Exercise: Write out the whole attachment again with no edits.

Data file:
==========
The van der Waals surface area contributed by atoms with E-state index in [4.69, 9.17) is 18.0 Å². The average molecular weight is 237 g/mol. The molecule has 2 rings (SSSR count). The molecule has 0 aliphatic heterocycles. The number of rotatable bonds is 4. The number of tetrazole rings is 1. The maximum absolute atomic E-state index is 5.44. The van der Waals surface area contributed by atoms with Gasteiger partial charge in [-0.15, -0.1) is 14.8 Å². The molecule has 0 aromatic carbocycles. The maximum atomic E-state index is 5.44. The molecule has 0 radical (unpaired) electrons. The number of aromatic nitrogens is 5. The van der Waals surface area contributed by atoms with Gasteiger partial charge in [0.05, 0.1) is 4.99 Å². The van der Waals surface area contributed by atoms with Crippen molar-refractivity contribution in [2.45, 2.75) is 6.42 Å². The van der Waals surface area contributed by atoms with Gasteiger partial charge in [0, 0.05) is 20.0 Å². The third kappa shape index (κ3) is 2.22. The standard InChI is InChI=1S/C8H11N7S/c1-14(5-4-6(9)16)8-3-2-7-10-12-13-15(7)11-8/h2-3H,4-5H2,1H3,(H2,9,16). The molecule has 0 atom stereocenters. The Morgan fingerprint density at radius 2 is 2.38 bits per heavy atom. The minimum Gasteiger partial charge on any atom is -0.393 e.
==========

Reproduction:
The van der Waals surface area contributed by atoms with E-state index in [4.69, 9.17) is 18.0 Å². The average molecular weight is 237 g/mol. The molecule has 2 rings (SSSR count). The molecule has 0 aliphatic heterocycles. The number of rotatable bonds is 4. The number of tetrazole rings is 1. The maximum absolute atomic E-state index is 5.44. The van der Waals surface area contributed by atoms with Gasteiger partial charge in [-0.15, -0.1) is 14.8 Å². The molecule has 0 aromatic carbocycles. The maximum atomic E-state index is 5.44. The molecule has 0 radical (unpaired) electrons. The number of aromatic nitrogens is 5. The van der Waals surface area contributed by atoms with Gasteiger partial charge in [0.05, 0.1) is 4.99 Å². The van der Waals surface area contributed by atoms with Crippen molar-refractivity contribution in [2.45, 2.75) is 6.42 Å². The van der Waals surface area contributed by atoms with Gasteiger partial charge in [0, 0.05) is 20.0 Å². The third kappa shape index (κ3) is 2.22. The standard InChI is InChI=1S/C8H11N7S/c1-14(5-4-6(9)16)8-3-2-7-10-12-13-15(7)11-8/h2-3H,4-5H2,1H3,(H2,9,16). The molecule has 0 atom stereocenters. The Morgan fingerprint density at radius 2 is 2.38 bits per heavy atom. The minimum Gasteiger partial charge on any atom is -0.393 e.